The worst thing about this book is that it tells you, two or three chapters from the end, that it’s only the first half of the story. Now, I knew there are two other books in the series, but I expected the first book to be at least capable of standing alone. Turns out it isn’t: the ending leaves us hanging right after the big reveal.
The other worst thing about this book is that I’m not really that compelled to read on. I mean, I probably will, but it’s not like when I read Hyperion, say, and had to scurry around the city trying to find a copy of the second volume.1
After all the fuss about it not being published in the UK, and me not being able to get it, I had high expectations. Probably too high, as it turns out.
Don’t get me wrong: it’s by no means a bad book, and it’s astonishingly accomplished for a first novel. I did enjoy reading it. Its true weakest point— ignore all that complaining above — is that it can be a little bit hard to understand the world she creates. Not impossible, though, and Palmer does go to some efforts to explain it with minimal infodumping. Or at least with infodumping disguised as a conversation with the reader, which works quite well.
It’s about four hundred years in the future, and since the Church War some two hundred or so earlier, the world no longer exists as countries in the way that we know them. Instead people are members of one of seven “hives,” which they can choose to align themselves with at majority. Or not: some people are hiveless by choice.
Countries mean less at least in part because of super-fast international transport by “cars,” which I think are probably suborbital rockets or similar. Though they may have a more advanced propulsion system. The most confusing thing is probably that the leaders of the seven hives are characters and each of them has several names. For any given one of them, each of the others might know them by a different nickname, and the narrator uses these interchangeably. It gets hard to keep track of who’s who.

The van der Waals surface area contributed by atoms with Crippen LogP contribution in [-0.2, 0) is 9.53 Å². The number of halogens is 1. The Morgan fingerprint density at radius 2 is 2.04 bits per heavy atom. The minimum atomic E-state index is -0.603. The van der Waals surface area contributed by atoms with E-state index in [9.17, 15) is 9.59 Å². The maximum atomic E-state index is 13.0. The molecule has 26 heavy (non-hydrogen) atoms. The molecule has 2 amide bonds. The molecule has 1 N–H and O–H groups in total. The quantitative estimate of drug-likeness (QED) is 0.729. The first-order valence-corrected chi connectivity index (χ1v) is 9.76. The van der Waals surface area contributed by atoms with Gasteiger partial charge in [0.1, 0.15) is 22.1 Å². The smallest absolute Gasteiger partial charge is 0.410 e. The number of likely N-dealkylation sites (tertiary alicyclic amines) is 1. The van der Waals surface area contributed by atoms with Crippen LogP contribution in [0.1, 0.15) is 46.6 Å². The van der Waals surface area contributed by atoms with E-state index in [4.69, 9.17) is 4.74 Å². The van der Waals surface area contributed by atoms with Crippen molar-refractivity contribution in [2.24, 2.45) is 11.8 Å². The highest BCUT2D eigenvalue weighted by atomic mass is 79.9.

Global warming appears to have been conquered, or ameliorated to the point where it’s not a major concern. In fact it seems to be very close to a post-scarcity society. People only work at things they want to, and seem to be able to live OK without having to work.
Apart from “Servicers,” that is. Our narrator, Mycroft Canner, is one of these. People convicted of sufficiently serious crimes can end up as one of these. They are essentially public slaves. They are required to work for seemingly anyone who asks them, and are paid in food and board — and occasionally other treats such as cinema tickets. But they have no other way to get these things.
I found it quite a disturbing an idea; though it would almost certainly be better than being in prison; and at least they don’t have the death penalty.
That’s not the most disturbing thing in the book. But I’ll say no more about that.
As I write about it, my estimation of it is going up. Isn’t that strange? If I write enough about it I’ll probably stop to download Seven Surrenders, the next volume.
Oh, yes, as I said, it says it’s “the first half” of Canner’s story; but there are two more volumes. Are they both short, or is the third one more standalone? There’s only one way to find out.
But I have a stack of other things to read first. Also I realise I have no idea what the title has to do with the story. 📖
- If memory serves: it was a long time ago, and it may not have happened exactly like that. ↩